Watch Terrifier and Be Terrifiered
Two young women stumble home drunk from a Halloween party. A mute, psychotic clown chases them into an abandoned building. Terror ensues. As does hilarity.
I don’t exult in highbrow horror flicks the way I do in low-rent trash. Trash that somehow exceeds the limitations of its crippling budget is a rare thing, but when it happens it is like finding good black metal on Bandcamp — a miracle. The Exorcist, Hereditary, The Shining: These are all wonderful stories filmed by masterful aesthetes, and long may they reign supreme in the halls of horror. The only problem that they share is that, while they flaunt beautiful photography, sympathetic characters, and a pleasant minimum of plot holes, they are just no fucking fun.
Damien Leone’s Terrifier (2017) contains plot holes, a single semi-sympathetic character, and no photographic compositions worthy of mention. It is a low-budget, low-concept, unsentimental hunk of gutter skuzz. And it rules.
My assistant and I came across it at seeming random on Netflix and watched it under duress (i.e., on one of those depressing nights that fall between the season finale of one thing you actually wanted to watch and the season premier of another). About fifteen minutes into the film, I turned to her and said something along the lines of: “This is better than eighteen of the last twenty horror films we’ve paid to see in the theater.” She agreed. Almost all horror that makes it to the theater these days is irredeemably tepid, and I can say this with authority because we are obsessed with horror and we have no children to ruin our lives so we see almost all horror that makes it to the theater. Even when a wide-release horror is so bad that it insults your intelligence (Slender Man, The Bye Bye Man, Rings, Annabelle, Lights Out), it results in a better experience than most other theater films, not to mention most of the indie horror drivel that washes up on the feculent shores of Netflix (The Babadook: ugh, just kill that fucking kid already…).
Terrifier aims to insult your intelligence most brutally, yet somehow fails, and therein lies its appeal. Or, well, its appeal actually lies in competently built tension and a killer synth soundtrack and so, so much stabbing, not to mention torrents of blood and guts, but let’s not get ahead of ourselves. The film opens with a bit of a janky framing device: The camera pans slowly in on an old television set playing an interview with a woman whose face is terrifyingly mutilated. The purpose of the device is to disseminate the information that the killer clown responsible for mutilating the woman’s face may still be on the loose — which is confirmed when a clown shoe kicks the TV. The setup is a bit ham-fisted, but it plays out minutes later in the type of gruesome twist that is usually reserved for the last minute of a dumb horror flick that was made for no better reason than to execute a twist. If you aren’t hooked by this scene (which I will not spoil), then I guess just go watch The Vampire Diaries or something.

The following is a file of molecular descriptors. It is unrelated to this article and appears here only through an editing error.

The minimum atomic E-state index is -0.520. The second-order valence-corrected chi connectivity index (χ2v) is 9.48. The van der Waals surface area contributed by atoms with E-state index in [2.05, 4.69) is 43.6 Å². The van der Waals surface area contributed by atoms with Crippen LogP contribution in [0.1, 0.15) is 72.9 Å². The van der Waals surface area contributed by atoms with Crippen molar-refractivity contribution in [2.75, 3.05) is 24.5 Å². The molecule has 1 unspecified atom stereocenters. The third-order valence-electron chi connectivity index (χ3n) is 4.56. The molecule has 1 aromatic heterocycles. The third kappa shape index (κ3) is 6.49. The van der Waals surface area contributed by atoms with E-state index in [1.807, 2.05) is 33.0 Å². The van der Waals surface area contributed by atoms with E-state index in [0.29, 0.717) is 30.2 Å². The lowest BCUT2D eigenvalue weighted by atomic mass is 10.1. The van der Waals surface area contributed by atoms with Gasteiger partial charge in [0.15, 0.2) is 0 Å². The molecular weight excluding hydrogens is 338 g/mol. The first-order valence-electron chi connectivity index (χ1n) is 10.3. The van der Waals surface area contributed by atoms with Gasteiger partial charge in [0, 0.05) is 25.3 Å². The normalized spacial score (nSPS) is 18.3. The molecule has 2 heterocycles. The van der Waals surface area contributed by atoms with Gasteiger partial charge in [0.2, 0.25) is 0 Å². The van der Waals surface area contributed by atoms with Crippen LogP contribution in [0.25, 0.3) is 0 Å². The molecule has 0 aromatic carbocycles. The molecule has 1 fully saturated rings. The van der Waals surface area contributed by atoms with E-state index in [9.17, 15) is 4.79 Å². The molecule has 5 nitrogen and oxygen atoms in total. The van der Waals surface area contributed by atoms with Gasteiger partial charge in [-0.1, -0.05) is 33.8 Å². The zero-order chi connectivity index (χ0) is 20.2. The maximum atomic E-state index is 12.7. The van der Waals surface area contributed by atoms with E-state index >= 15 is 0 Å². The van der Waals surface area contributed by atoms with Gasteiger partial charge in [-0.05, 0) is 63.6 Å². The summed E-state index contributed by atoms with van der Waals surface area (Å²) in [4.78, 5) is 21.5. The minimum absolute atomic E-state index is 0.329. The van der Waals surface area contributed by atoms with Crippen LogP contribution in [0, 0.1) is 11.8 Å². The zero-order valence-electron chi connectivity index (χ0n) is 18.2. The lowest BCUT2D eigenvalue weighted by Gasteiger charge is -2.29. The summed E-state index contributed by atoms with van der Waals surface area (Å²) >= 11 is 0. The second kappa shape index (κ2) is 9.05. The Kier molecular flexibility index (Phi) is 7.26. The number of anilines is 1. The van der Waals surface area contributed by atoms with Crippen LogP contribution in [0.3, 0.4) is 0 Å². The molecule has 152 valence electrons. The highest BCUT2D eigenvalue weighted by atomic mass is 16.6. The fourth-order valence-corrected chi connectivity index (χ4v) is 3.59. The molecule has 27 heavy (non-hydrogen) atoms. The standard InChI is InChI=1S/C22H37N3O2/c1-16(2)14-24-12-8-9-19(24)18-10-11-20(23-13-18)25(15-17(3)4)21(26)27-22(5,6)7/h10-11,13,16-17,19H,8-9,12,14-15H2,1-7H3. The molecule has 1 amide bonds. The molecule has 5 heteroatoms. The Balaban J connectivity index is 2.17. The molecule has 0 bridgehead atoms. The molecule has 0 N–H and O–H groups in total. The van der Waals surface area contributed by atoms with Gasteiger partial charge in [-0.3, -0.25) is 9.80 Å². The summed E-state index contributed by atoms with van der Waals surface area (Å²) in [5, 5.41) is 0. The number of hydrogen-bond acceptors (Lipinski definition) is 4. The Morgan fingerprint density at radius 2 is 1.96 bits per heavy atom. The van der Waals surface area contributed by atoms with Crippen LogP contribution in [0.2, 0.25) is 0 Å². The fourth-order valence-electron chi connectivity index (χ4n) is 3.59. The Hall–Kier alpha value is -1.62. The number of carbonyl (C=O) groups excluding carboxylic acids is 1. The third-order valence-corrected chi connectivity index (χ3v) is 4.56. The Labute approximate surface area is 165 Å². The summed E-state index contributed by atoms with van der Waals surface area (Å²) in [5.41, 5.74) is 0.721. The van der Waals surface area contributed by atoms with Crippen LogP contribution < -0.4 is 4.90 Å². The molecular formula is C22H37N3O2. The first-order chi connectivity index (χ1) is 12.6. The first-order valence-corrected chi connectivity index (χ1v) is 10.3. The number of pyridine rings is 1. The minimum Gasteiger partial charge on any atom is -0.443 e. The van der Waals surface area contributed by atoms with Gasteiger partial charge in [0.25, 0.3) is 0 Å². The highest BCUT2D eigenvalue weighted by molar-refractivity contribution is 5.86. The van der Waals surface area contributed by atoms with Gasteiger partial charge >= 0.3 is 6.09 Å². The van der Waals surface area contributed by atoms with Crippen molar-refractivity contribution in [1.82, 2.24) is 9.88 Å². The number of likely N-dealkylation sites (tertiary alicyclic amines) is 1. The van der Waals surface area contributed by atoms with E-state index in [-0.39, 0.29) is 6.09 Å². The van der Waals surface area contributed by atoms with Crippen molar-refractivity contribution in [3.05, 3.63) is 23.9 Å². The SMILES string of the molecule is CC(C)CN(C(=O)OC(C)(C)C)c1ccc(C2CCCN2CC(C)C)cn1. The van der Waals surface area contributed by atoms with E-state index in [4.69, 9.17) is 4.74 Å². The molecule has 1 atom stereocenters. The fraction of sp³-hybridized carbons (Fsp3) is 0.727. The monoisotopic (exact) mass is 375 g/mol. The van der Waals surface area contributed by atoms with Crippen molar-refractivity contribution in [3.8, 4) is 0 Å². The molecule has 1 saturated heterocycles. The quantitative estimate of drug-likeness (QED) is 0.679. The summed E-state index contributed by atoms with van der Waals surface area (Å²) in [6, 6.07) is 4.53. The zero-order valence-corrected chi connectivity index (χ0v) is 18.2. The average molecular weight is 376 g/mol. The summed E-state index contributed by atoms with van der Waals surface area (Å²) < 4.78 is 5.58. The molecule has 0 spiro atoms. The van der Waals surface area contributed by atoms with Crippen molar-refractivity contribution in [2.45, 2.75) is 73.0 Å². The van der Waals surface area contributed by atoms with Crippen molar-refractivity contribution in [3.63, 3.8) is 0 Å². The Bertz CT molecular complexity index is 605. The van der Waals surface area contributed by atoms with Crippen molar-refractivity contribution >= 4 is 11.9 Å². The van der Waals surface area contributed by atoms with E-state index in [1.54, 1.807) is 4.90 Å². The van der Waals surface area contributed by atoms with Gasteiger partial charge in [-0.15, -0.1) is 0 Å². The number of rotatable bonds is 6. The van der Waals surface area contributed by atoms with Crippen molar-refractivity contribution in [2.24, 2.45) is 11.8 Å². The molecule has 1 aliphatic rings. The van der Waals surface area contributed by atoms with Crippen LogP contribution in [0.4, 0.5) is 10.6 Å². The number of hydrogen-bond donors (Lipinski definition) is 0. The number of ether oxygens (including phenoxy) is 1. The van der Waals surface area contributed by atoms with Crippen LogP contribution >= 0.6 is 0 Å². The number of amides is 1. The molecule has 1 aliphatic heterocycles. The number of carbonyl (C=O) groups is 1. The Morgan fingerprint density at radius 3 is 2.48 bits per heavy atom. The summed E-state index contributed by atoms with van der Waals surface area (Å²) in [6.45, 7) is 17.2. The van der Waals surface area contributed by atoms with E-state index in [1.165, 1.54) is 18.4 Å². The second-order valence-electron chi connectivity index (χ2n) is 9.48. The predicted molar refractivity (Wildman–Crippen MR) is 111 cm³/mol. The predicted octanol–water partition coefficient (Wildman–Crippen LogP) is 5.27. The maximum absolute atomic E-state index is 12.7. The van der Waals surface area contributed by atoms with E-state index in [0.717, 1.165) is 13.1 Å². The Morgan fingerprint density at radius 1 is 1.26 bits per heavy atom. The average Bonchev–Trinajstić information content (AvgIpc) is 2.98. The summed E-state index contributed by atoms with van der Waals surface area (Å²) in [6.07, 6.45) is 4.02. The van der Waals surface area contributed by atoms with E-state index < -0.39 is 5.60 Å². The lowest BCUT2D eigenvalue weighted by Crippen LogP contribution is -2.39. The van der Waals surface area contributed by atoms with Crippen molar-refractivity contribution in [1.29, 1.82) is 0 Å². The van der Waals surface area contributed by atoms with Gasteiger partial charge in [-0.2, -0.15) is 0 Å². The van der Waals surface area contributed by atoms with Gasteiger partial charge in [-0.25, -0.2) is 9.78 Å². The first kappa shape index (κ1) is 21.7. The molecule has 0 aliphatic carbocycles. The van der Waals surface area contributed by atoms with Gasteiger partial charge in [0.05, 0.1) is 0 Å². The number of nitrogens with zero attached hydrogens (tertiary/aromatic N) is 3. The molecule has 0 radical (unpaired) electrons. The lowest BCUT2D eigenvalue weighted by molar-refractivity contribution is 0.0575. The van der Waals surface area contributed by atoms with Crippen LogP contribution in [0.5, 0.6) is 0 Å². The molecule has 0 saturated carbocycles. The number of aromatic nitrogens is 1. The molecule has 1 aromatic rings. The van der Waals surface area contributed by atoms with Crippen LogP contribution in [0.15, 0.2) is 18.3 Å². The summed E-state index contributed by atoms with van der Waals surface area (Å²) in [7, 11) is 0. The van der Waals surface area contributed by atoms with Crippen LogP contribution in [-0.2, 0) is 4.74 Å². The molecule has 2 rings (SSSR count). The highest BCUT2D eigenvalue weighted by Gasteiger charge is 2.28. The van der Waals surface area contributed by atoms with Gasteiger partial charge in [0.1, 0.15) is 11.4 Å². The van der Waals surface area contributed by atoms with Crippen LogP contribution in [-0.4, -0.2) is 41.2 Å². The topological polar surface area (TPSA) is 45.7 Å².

The quality of lighting and image in this opening sequence is on the low side. And it remains so throughout. But don’t worry. By the second murder scene, you’ll understand that 90% of the budget went into gnarly gore effects, and you will be thanking Mr. Leone for making that sacrifice.
You might also soon be thanking him for having the integrity to hire a couple of capable actresses (Jenna Kanell and Catherine Corcoran) instead of incompetent hacks you can’t wait to watch die. Not saying the acting is spectacular — just that it is passable enough to sell the textured dialogue of the early scenes. At least one of these two characters — the chatty one with the filthy mouth — is destined by horror tropes to die. But Leone is in no rush to kill any main characters. He allows their personalities to build, for them to become likable (or at least believable), while the dread induced by the appearance of a silent, creepy-ass clown named Art builds and builds. He follows the girls to a pizza joint. He sits down and smiles at them like a ghoul. He never blinks. He mimes some jokes. One of the women is amused; the other is terrified.
If you’re the kind of asshole that cannot stand a measured set-up, calm yourself, for Terrifier‘s body count will eventually sate you sick, sick lust. The film’s centerpiece is a kill scene so unflinching and extravagant that it kind of makes me want to hate the movie the way I hate Hostel, Saw, and every one of the pointless sequels they spawned. I love slashers but detest gore porn. The latter never fails to misunderstand what the former knows: that there is a fine line between horror and sadism. Terrifier teeters on the right side of the line, more or less, and yet the real reason I cannot stay mad at the film is the performance of David Howard Thornton as Art the Clown. Once you see his deranged, humorless grin, you’ll fall in love. While all the blood and guts are flying, he pulls off a series of Chaplinesque gags that will have you spitting out your beer–that is, if you are not so awe-struck that you forget to laugh. It wouldn’t surprise me if Thornton were a clown in real life. What did surprise me was that his performance was superior to that of Bill Skarsgård as Pennywise in last year’s It.
Beyond a certain tipping point, Terrifier is murder and gallows humor all the way down. There are a couple more big twists that seasoned horror fans will probably see coming but, as I mentioned earlier, this is not a set ’em up and knock ’em down kind of story, so the pleasure is not so much in waiting for the twists as in watching Art the Clown work.
So, to recap: Characters you’d like to see survive, authentically eerie atmosphere, superb gore on a budget, and a clown that is actually scary and — even more impressive — actually funny.
Terrifier is streaming on Netflix this very instant. Watch it. It’s terrifiering.